[laughter]

09:36: That meeting was walking distance from here. It was in the Quaker meeting house and I went. It was a Monday night and it was cold, it was raining, it was January 5th. I walked in and there was a fireplace going, and the lights were low and people were sharing. The only thing I remember about that meeting is they were sharing about how you didn’t have to like everyone in AA, and they didn’t have to like you. [laughter] That has held me in very good stead in AA. [laughter] It’s been very good. What was not a good thing I thought at the time, was there were all these Irish accents and I thought, “Jesus” I’m in the midst of the Catholic Irish conservative contingent. This is not going to work for me, the left-wing outsider.

10:27: The two co-secretaries were Irish women. The man who started the meeting brought the meeting format from Dublin, Ireland. It’s the Powerless Group meeting. It’s on a Monday night in Santa Monica. He can’t be with us today because he died of natural causes a few years back, sober, but his wife is here and we got sober the same time. That man was I think a religious Catholic Irishman. He stood up for my right to be not religious and he stood up for my right to find a spirituality of a non-religious type.

I was brought up in common schools. I was in common schools till I was 18 and I slowly began not to believe in a religious concept of God, and in a personal God that religions teach. I just didn’t believe in it and it was like, “What am I going to do? I’m in this program.” But what I had going for me was I was desperate, because when I got sober, my life was nothing to do with the current movie that’s coming out, but my life was shades of gray, really.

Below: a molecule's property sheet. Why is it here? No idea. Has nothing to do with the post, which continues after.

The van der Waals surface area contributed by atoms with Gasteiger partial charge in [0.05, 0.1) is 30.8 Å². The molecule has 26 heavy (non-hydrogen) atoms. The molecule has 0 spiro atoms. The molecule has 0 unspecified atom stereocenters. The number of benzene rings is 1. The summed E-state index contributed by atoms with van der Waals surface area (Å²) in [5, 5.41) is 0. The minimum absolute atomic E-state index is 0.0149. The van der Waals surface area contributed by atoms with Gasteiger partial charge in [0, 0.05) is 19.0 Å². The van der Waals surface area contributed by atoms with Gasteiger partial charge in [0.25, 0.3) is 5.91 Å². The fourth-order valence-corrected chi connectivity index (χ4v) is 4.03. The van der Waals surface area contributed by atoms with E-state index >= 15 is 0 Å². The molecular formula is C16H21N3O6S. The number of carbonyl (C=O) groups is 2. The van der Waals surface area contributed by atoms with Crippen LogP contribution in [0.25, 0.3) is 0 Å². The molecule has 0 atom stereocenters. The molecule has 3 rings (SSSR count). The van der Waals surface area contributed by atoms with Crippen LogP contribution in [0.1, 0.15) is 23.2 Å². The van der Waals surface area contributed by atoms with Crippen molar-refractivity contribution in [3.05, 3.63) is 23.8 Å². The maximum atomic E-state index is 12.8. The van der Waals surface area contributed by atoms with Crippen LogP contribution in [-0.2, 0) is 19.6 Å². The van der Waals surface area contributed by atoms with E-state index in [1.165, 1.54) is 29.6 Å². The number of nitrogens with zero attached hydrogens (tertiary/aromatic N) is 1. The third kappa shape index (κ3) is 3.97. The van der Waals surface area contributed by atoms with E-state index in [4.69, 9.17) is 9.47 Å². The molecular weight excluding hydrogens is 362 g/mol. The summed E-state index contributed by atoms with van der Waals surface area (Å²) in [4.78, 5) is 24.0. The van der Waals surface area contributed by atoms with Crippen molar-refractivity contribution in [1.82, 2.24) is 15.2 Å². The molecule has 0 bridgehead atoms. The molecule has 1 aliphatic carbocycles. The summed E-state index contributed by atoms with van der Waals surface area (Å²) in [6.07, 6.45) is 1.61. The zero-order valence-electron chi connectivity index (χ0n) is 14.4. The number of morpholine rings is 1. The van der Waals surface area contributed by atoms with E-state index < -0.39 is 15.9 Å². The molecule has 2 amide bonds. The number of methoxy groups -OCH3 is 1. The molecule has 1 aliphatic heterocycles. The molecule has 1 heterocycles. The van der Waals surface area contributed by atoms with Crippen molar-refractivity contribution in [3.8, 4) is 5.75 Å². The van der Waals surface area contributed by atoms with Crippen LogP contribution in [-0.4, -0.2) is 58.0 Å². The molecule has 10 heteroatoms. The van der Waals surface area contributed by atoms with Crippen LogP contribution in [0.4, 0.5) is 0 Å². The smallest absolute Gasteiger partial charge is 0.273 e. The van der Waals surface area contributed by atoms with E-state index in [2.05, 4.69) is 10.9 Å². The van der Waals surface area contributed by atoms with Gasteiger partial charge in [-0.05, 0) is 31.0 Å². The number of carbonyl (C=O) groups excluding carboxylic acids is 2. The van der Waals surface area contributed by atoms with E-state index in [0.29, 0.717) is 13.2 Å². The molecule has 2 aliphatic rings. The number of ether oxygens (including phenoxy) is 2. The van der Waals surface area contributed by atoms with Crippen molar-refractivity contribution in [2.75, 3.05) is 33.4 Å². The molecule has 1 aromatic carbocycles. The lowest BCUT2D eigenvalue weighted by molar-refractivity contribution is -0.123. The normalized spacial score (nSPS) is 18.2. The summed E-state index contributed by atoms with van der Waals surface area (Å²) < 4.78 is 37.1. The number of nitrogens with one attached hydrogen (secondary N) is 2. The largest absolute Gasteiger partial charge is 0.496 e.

[laughter]

11:39: Really, it was like I had no hope. I was depressed. I was isolating. I was alone. The most important person in the world to me, my only child, my son hated me. That’s the life I came from when I came to AA. I wanted to stay sober so I just kind of kept going to that Powerless Group Monday night meeting, and I went to the other two Powerless Group meetings in the week,  and I had that safe little haven and I went to some other meetings at 26 and Broadway.

I heard what people said, they said take commitments, and don’t drink in-between meetings. So I didn’t drink in-between meetings and I took commitments and I didn’t drink and I started looking around me and a lot of people I saw that were sober a long time, had done the Steps in one way or the other. I thought well, I’ll do that, I’ll hedge my bets. This is all emotional, there wasn’t… This is in retrospect, looking back I can realize what I was thinking and I started to try and do the Steps and my Step One was really easy because I knew I was powerless over alcohol and my life was totally fucking and manageable when I got sober. [chuckle]